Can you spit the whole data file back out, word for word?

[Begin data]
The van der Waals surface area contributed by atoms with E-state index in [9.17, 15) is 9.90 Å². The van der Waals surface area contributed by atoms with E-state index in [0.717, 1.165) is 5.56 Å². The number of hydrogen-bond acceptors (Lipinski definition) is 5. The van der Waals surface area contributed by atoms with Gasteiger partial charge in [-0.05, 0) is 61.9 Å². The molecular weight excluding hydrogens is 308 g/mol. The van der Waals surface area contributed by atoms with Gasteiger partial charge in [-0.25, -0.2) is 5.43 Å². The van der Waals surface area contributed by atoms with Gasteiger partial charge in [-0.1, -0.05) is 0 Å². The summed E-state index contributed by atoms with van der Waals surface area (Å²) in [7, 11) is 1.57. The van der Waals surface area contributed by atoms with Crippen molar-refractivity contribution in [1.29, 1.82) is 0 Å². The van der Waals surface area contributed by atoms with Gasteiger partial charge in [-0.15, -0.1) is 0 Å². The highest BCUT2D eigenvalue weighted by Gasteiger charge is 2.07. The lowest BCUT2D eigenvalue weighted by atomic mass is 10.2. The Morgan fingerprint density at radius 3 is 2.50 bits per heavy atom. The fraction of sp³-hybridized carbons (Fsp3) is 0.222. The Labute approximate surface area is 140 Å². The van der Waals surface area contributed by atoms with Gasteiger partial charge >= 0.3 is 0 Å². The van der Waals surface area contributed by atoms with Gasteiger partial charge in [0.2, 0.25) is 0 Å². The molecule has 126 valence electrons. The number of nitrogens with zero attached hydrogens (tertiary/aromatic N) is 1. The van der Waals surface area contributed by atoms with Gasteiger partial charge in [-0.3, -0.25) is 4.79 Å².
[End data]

The van der Waals surface area contributed by atoms with E-state index in [9.17, 15) is 9.90 Å². The van der Waals surface area contributed by atoms with E-state index in [0.717, 1.165) is 5.56 Å². The number of hydrogen-bond acceptors (Lipinski definition) is 5. The van der Waals surface area contributed by atoms with Gasteiger partial charge in [-0.05, 0) is 61.9 Å². The molecular weight excluding hydrogens is 308 g/mol. The van der Waals surface area contributed by atoms with Gasteiger partial charge in [-0.25, -0.2) is 5.43 Å². The van der Waals surface area contributed by atoms with Gasteiger partial charge in [-0.1, -0.05) is 0 Å². The summed E-state index contributed by atoms with van der Waals surface area (Å²) in [7, 11) is 1.57. The van der Waals surface area contributed by atoms with Crippen molar-refractivity contribution in [1.29, 1.82) is 0 Å². The van der Waals surface area contributed by atoms with Gasteiger partial charge in [-0.15, -0.1) is 0 Å². The highest BCUT2D eigenvalue weighted by Gasteiger charge is 2.07. The lowest BCUT2D eigenvalue weighted by atomic mass is 10.2. The Morgan fingerprint density at radius 3 is 2.50 bits per heavy atom. The fraction of sp³-hybridized carbons (Fsp3) is 0.222. The Labute approximate surface area is 140 Å². The van der Waals surface area contributed by atoms with Gasteiger partial charge >= 0.3 is 0 Å². The van der Waals surface area contributed by atoms with Gasteiger partial charge in [0.2, 0.25) is 0 Å². The molecule has 126 valence electrons. The number of nitrogens with zero attached hydrogens (tertiary/aromatic N) is 1. The van der Waals surface area contributed by atoms with Gasteiger partial charge in [-0.3, -0.25) is 4.79 Å².